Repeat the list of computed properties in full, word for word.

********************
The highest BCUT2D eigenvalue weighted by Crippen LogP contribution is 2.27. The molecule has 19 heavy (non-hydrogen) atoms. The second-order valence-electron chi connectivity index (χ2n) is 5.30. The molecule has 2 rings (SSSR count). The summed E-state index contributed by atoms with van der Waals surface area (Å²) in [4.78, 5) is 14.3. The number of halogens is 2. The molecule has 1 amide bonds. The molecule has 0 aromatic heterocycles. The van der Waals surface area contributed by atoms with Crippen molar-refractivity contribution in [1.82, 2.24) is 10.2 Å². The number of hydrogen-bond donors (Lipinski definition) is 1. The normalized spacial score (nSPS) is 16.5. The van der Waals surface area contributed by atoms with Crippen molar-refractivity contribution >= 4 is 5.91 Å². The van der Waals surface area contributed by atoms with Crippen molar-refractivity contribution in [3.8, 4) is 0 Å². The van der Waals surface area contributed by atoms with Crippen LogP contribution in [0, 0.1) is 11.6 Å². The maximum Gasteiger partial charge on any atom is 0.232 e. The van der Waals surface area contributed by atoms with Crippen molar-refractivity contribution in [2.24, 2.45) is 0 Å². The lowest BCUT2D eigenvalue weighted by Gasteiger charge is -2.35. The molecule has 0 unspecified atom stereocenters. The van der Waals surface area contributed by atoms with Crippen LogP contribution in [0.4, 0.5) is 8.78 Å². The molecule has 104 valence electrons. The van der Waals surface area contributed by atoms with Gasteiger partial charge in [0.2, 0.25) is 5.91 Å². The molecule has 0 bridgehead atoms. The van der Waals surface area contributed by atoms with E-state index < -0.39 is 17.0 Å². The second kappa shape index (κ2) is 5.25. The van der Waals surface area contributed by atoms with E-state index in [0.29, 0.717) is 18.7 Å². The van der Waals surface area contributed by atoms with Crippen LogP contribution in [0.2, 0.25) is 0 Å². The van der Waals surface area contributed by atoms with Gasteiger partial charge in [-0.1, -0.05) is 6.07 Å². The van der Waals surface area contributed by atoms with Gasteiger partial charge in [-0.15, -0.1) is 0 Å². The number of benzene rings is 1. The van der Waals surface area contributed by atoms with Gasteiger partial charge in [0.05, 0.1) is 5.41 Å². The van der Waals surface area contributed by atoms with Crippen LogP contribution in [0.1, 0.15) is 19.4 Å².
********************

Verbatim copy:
The highest BCUT2D eigenvalue weighted by Crippen LogP contribution is 2.27. The molecule has 19 heavy (non-hydrogen) atoms. The second-order valence-electron chi connectivity index (χ2n) is 5.30. The molecule has 2 rings (SSSR count). The summed E-state index contributed by atoms with van der Waals surface area (Å²) in [4.78, 5) is 14.3. The number of halogens is 2. The molecule has 1 amide bonds. The molecule has 0 aromatic heterocycles. The van der Waals surface area contributed by atoms with Crippen molar-refractivity contribution in [1.82, 2.24) is 10.2 Å². The number of hydrogen-bond donors (Lipinski definition) is 1. The normalized spacial score (nSPS) is 16.5. The van der Waals surface area contributed by atoms with Crippen molar-refractivity contribution >= 4 is 5.91 Å². The van der Waals surface area contributed by atoms with Crippen molar-refractivity contribution in [3.8, 4) is 0 Å². The van der Waals surface area contributed by atoms with Crippen LogP contribution in [0, 0.1) is 11.6 Å². The maximum Gasteiger partial charge on any atom is 0.232 e. The van der Waals surface area contributed by atoms with Crippen molar-refractivity contribution in [2.24, 2.45) is 0 Å². The lowest BCUT2D eigenvalue weighted by Gasteiger charge is -2.35. The molecule has 0 unspecified atom stereocenters. The van der Waals surface area contributed by atoms with Crippen LogP contribution in [0.4, 0.5) is 8.78 Å². The molecule has 104 valence electrons. The van der Waals surface area contributed by atoms with Gasteiger partial charge in [0.2, 0.25) is 5.91 Å². The molecule has 0 bridgehead atoms. The van der Waals surface area contributed by atoms with E-state index < -0.39 is 17.0 Å². The second kappa shape index (κ2) is 5.25. The van der Waals surface area contributed by atoms with E-state index in [0.29, 0.717) is 18.7 Å². The van der Waals surface area contributed by atoms with Crippen LogP contribution in [0.2, 0.25) is 0 Å². The van der Waals surface area contributed by atoms with Gasteiger partial charge in [-0.1, -0.05) is 6.07 Å². The van der Waals surface area contributed by atoms with Gasteiger partial charge in [-0.15, -0.1) is 0 Å². The number of benzene rings is 1. The van der Waals surface area contributed by atoms with Gasteiger partial charge in [0.05, 0.1) is 5.41 Å². The van der Waals surface area contributed by atoms with Crippen LogP contribution in [0.1, 0.15) is 19.4 Å².